“What?” he asked.
She was walking along the side of the path away from the main road, heading towards a clump of thick grass. She felt like she was being drawn by an unseen force.
“If you have to go, I’m not waiting,” he yelled.
He saw her stop.
“Oh..my..God!” was all he heard.
Eric ran the twenty yards it took to get to her. She had walked around to the opposite side of a gap in the heavy underbrush. They both stared down at the body, then at each other, then at the body.
“I don’t believe it,” Eric muttered. “I just don’t believe it.”
He reached down and put his fingers on either side of the man’s neck. The head rolled over onto its side with his touch, causing Sherrie to let out a small gasp and take a half jump-step backwards. She quickly put her hands to her mouth and whispered, “Sorry.”
They were looking down on a man in his 50’s, well tanned and solidly built. He wore a light-weight short-sleeve dress shirt, tan slacks and dark brown loafers. The man lay on his back at a ninety degree angle to the path, six or seven feet into the grass with his head near the woods. Brownish-red, dried blood stained his hands. More blood could be seen on the ground on both sides of the body from the man’s neck to his knees.
“Well, don’t touch anything,” Eric said in a shaky voice. “I don’t think he got here by accident.”
“Eric, we have to call the cops.”
“Yeah. It’s not going to do him any good, but I wouldn’t want to be seen leaving here, either.” Eric got up and looked around them. The lane continued for a short distance, then turned into the woods and out of view. If there were houses nearby, they were not visible.
“If you want to stay here, I’ll ride ahead and send somebody back for you,” Sherrie suggested. Her voice had lost the firm, deep tones he was accustomed to.
“OK. That might be best. I also don’t want to walk up to the nearest house without knowing who this guy is. I’m in favor of turning it over to the cops as soon as possible. You go ahead. I’ll watch for a sheriff’s car on the road, but I think you’ll have better luck in...what is it...Clearview. Isn’t that the name of that little place ahead?”
“Yeah, that sounds right,” she said. “I don’t remember it being large enough to have its own policeman, but I can call the sheriff’s office from there.”
“OK.” He looked at her intently “You alright?”
“Sure. I’ll be OK. I won’t be long,” she said as firmly as her dry throat would allow.
Eric followed her back to her bike and watched as she dropped out of sight down the far side of the hill. In the opposite direction, two more riders could be seen rolling up and down the road. He hoped his stopping along the side of the road didn’t result in the place becoming a gathering spot for other tired riders, as was known to happen on hot days. He thought about moving across the road to the other side, but decided he was being overly cautious. It was only a dead man’s body, he told himself, and he doubted that anyone else stumbling upon it now would suspect him of any foul play.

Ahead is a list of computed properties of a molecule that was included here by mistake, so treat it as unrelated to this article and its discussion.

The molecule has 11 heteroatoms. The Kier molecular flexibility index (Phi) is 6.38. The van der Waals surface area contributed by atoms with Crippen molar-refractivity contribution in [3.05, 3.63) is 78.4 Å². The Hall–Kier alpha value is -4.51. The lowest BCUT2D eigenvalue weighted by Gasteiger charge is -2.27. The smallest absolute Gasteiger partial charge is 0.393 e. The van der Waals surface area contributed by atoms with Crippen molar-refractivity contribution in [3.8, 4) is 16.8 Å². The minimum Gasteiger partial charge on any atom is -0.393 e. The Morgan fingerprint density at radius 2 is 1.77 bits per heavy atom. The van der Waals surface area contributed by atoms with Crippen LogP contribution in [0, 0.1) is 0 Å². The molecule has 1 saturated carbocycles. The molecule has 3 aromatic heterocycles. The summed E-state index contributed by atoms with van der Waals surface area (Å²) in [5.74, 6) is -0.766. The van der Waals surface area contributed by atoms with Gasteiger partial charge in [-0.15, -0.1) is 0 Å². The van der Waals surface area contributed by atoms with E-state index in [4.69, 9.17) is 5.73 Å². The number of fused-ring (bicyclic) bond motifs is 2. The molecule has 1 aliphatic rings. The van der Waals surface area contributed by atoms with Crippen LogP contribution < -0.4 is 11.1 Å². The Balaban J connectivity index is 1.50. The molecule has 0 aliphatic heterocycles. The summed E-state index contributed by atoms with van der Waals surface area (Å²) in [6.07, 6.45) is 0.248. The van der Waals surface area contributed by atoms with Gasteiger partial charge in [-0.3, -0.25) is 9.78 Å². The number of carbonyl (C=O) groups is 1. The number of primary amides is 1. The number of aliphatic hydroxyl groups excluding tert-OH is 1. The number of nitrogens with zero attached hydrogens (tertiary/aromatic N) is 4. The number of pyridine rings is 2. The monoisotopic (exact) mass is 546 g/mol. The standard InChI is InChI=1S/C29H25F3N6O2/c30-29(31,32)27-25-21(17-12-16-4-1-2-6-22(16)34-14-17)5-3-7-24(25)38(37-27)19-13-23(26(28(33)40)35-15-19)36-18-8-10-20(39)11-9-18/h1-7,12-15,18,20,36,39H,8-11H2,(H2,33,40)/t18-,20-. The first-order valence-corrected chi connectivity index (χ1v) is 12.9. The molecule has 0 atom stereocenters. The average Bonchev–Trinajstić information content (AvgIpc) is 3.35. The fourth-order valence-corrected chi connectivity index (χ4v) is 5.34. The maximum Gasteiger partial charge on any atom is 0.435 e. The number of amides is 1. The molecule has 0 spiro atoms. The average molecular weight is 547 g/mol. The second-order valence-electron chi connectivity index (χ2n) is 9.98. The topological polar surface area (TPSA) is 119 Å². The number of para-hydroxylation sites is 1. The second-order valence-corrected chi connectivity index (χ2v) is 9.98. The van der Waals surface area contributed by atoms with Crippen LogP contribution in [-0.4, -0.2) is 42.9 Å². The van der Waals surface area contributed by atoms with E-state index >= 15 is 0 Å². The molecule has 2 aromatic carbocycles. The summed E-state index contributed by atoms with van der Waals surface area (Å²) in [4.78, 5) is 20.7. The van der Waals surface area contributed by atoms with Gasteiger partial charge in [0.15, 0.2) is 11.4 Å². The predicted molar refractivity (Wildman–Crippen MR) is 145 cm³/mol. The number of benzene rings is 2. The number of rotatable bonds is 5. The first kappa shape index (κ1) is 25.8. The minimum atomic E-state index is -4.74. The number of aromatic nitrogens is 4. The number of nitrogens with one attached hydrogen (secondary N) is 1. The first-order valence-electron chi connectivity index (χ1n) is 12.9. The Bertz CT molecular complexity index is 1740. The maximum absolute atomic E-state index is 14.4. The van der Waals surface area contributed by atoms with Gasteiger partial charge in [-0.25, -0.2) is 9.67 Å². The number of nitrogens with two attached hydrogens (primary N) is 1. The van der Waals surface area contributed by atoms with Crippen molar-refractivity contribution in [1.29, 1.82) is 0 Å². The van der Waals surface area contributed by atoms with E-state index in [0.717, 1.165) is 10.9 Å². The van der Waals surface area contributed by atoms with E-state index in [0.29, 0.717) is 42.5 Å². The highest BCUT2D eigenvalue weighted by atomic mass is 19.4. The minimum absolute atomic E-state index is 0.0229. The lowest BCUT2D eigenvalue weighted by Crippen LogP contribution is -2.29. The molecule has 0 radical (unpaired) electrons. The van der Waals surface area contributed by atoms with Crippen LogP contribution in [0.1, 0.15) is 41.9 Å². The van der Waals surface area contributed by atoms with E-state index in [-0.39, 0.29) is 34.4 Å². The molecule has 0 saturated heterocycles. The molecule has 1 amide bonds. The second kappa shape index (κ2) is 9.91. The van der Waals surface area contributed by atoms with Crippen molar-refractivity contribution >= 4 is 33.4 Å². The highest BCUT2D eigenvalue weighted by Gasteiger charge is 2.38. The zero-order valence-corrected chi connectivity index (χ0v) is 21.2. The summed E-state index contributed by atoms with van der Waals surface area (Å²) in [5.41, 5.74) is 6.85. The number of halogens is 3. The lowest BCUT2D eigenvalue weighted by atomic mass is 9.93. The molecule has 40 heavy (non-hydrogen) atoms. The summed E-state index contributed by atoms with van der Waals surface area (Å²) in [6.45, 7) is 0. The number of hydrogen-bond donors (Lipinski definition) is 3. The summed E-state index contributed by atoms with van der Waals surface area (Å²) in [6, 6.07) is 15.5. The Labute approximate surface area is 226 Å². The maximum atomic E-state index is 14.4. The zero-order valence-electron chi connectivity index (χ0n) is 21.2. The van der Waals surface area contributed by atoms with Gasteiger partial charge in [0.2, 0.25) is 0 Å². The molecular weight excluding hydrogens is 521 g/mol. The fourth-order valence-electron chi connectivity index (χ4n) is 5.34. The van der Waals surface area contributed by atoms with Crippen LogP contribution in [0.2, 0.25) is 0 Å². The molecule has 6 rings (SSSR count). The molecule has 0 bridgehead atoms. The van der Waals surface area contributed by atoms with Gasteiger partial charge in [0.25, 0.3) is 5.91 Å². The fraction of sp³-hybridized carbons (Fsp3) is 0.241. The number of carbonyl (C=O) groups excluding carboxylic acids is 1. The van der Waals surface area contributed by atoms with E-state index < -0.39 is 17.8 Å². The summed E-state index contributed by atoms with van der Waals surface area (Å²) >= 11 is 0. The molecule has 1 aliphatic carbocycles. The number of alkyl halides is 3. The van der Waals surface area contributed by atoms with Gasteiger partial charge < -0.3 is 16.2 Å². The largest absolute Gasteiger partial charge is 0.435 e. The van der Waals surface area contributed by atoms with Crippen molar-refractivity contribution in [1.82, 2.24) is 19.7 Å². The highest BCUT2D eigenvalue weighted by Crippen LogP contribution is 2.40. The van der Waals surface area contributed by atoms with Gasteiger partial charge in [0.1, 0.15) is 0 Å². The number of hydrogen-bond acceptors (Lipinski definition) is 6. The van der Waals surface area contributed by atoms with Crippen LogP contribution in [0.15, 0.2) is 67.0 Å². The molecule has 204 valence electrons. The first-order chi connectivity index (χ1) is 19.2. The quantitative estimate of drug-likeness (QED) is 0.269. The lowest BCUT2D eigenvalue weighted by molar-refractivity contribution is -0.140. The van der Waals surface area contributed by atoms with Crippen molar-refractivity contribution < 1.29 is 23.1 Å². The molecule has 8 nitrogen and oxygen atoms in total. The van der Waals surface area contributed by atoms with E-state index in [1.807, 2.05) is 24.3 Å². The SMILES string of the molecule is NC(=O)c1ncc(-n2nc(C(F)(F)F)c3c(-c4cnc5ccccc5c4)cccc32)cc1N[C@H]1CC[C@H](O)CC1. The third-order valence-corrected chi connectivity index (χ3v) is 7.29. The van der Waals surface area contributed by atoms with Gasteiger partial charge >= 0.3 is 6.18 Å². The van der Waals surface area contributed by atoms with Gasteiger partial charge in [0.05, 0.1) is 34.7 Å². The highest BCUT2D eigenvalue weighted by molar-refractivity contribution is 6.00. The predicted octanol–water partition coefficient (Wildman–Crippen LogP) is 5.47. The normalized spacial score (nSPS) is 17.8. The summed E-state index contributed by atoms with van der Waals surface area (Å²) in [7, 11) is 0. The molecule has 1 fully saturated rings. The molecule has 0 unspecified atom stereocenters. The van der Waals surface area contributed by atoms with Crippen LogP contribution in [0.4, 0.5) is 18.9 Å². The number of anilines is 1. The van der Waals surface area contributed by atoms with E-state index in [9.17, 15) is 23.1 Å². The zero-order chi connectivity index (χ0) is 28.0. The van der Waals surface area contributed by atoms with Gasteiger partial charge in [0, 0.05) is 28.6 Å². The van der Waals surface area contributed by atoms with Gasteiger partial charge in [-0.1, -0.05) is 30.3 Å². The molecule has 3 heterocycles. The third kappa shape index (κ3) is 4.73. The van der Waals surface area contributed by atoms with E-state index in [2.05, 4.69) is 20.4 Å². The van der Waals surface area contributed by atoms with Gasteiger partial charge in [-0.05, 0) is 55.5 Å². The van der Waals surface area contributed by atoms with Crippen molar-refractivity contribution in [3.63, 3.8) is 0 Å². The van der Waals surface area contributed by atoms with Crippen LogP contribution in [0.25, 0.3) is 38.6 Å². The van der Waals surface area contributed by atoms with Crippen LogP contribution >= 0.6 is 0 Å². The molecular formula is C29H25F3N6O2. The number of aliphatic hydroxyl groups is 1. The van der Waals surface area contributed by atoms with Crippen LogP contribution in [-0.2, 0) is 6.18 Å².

He watched the pair of riders come up the hill and, to his great relief, pass with a quick “Mornin’” and disappear. He glanced behind him down the path, not knowing what he expected to see that was any different than the last time he looked.
Sherrie Carlyle could see the first few houses that constituted Clearview less than ten minutes after leaving Eric. She knew they had passed through it on other rides, but they must have come in from another direction, as nothing yet stirred her memory. The woods on either side were thinning out and, after crossing over a small stream, she passed the first house that was not associated with a farm. She passed a small, wooden sign atop a shaky metal stake. “Welcome to Clearview. Incorporated 1868. Population 643.”
Her attention was drawn back to the road by a dog barking at her ominously. She reached for her dog repellent spray before seeing that the animal was tied in a nearby yard. A large, dirty man was working in a garden near the house.
“That’s enough, Jake,” the man yelled while watching the young woman pass by.
Ahead and to her right she noticed a beautiful, three story brick home with a sign hanging in the front yard. “The Hunter House” was painted in big white letters on the top, just above “Bed and Breakfast” in smaller letters. A separate, small “Vacancy” sign swung on metal hooks from the bottom of the bigger sign.
“This will do,” she said to herself.
She propped her bike up against the sign, took off her helmet, hung it over one of the handlebars, and put her cycling gloves inside the helmet. She ran her fingers through her short brown hair, attempting unsuccessfully to restore it to its normal appearance. A few shakes of her head as she walked up the half dozen steps leading to the porch helped a little.
A “Please Come In” sign was nailed next to the storm door. The door opened with a distinctive squeak, which was quickly followed by the ringing of bells from above the door. Sherrie was instantly engulfed in the beauty, comfort and age of the room she had entered. To her left was a staircase leading to the second floor and, to the left of the steps, the entrance to a large dining room. The room she was in had once served as the living room of the old mansion and was dominated by several over-stuffed, high-backed chairs and sprawling couches. The wall facing her on the right contained a magnificent stone fireplace and brick hearth. The hardwood floor was uncovered except for a thin area rug in front of the fireplace.
Opposite the fireplace and along the wall under the staircase was the check-in desk. Sherrie guessed that it once served as the bar in a now defunct drinking establishment. She thought for a moment that she had somehow been transported back in time to the turn of the century.
She was jolted back into reality by the appearance of an elderly, white-haired lady, who entered through swinging doors separating the main room from another room Sherrie could not see.
“Well, hello. What can I do for you?” the woman asked pleasantly, wiping her hands on a plaid apron.
Sherrie hadn’t thought much about what she was going to say, and after a brief mental de-briefing, replied, “I would like to know if I could use your phone. A friend and I are on a bike tour and there’s been...,” she hesitated, “an accident up the road. I would like to notify the sheriff, if I can.”
“Oh, dear. Of course you can,” the woman said, sounding to Sherrie like a grandmother reassuring her grandchild. “Here, and the phone book is right here, too.”